Al-Sistani wished Francis and the followers of the Catholic Church happiness, and thanked him for taking the trouble to visit him in Najaf, the statement said.
For Iraq’s dwindling Christian minority, a show of solidarity from al-Sistani could help secure their place in Iraq after years of displacement — and, they hope, ease intimidation from Shiite militiamen against their community.
Iraqis cheered the meeting of two respected faith leaders.
”We welcome the pope’s visit to Iraq and especially to the holy city of Najaf and his meeting with Grand Ayatollah Ali Al-Sistani,” said Najaf resident Haidar Al-Ilyawi. “It is a historic visit and hope it will be good for Iraq and the Iraqi people.”
Francis arrived in Iraq on Friday and met with senior government officials on the first-ever papal visit to the country. It is also his first international trip since the start of the coronavirus pandemic, and his meeting Saturday marked the first time a pope had met a grand ayatollah.
On the few occasions where he has made his opinion known, the reclusive al-Sistani has shifted the course of Iraq’s modern history.
In the years after the 2003 U.S.-led invasion he repeatedly preached calm and restraint as the Shiite majority came under attack by al-Qaida and other Sunni extremists. The country was nevertheless plunged into years of sectarian violence.
His 2014 fatwa, or religious edict, calling on able-bodied men to join the security forces in fighting the Islamic State group swelled the ranks of Shiite militias, many closely tied to Iran. In 2019, as anti-government demonstrations gripped the country, his sermon led to the resignation of then-prime minister Adil Abdul-Mahdi.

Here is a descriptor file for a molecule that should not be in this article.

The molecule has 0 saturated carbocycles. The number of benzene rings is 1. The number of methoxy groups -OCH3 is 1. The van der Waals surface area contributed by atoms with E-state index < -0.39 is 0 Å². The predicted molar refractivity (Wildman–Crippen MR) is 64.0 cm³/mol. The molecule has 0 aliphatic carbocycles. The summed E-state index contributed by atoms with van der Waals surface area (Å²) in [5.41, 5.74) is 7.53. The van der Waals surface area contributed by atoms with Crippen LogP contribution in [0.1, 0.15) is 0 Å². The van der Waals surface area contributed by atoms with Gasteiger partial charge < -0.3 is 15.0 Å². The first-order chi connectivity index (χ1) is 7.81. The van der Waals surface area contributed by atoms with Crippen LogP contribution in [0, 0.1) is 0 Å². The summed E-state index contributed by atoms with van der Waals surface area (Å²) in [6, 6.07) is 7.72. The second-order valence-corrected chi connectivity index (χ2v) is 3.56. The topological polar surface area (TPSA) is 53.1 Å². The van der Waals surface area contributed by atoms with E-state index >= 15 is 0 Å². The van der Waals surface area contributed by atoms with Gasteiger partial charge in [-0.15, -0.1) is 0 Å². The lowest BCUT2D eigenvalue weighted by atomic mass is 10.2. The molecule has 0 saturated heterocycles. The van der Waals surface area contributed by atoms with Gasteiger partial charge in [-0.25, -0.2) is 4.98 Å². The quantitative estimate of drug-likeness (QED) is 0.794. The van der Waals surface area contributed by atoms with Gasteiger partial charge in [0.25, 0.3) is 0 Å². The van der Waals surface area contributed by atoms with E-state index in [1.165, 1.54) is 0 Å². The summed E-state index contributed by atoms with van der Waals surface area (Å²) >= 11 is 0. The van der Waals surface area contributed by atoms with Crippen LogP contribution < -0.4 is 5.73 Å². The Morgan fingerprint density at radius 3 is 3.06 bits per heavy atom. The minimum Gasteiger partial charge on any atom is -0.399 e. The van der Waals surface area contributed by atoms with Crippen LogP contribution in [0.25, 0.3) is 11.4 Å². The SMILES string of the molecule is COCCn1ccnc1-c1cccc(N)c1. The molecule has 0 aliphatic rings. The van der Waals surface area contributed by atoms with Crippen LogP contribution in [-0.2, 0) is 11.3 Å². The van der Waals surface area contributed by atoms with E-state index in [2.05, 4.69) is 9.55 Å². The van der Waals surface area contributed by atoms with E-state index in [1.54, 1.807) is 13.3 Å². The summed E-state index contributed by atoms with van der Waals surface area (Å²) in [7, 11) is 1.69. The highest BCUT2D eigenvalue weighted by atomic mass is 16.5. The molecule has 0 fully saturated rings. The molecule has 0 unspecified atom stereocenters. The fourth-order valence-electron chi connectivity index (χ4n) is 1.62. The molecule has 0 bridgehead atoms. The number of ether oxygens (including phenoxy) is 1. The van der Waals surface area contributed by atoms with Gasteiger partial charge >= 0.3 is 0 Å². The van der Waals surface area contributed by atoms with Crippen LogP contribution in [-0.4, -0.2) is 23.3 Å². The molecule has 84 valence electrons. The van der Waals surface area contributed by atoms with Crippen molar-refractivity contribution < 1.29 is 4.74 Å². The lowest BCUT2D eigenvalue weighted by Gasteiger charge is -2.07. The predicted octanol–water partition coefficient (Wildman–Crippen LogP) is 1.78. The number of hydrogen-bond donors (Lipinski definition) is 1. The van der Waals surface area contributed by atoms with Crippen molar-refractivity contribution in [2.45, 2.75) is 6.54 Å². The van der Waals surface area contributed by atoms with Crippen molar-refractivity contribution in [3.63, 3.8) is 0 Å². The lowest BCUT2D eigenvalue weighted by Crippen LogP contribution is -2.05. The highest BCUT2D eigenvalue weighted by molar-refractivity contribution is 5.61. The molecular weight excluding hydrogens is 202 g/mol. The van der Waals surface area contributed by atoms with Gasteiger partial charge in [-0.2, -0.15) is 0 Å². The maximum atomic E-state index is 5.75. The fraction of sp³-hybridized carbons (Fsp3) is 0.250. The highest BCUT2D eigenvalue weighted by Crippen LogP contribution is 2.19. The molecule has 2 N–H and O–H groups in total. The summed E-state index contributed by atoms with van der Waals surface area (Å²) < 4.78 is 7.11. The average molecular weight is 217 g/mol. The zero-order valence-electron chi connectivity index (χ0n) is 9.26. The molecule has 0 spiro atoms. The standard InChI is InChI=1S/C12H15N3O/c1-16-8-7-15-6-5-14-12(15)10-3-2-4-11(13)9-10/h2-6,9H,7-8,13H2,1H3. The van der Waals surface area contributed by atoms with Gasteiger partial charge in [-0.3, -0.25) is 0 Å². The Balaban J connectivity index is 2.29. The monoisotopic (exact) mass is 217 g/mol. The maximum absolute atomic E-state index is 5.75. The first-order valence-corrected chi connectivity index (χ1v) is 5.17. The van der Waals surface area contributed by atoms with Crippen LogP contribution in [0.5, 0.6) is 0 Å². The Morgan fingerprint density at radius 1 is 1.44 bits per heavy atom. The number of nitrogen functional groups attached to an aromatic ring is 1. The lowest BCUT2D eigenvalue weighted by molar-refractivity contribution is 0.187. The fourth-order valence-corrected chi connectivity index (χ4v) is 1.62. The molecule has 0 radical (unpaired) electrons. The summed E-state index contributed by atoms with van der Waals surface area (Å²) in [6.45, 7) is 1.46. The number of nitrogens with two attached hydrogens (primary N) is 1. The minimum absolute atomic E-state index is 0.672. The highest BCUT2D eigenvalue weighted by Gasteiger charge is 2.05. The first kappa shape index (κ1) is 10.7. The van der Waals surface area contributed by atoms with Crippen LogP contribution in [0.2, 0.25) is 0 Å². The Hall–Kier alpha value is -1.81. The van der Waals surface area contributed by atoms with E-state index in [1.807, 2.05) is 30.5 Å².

Iraqis have welcomed the visit and the international attention it has given the country as it struggles to recover from decades of war and unrest. Iraq declared victory over the Islamic State group in 2017 but still sees sporadic attacks.
It has also seen recent rocket attacks linked to the standoff between the U.S. and Iran following the Trump administration’s withdrawal from the 2015 nuclear accord and its imposition of crippling sanctions on Iran. President Joe Biden has said he wants to revive the deal.
Francis’ visit to Najaf and nearby Ur traverses provinces that have seen recent instability. In Nasiriyah, where the Plains of Ur are located, protest violence left at least five dead last month. Most were killed when Iraqi security forces used live ammunition to disperse crowds.
Protest violence was also seen in Najaf last year, but abated as the mass anti-government movement that engulfed Iraq gradually petered out.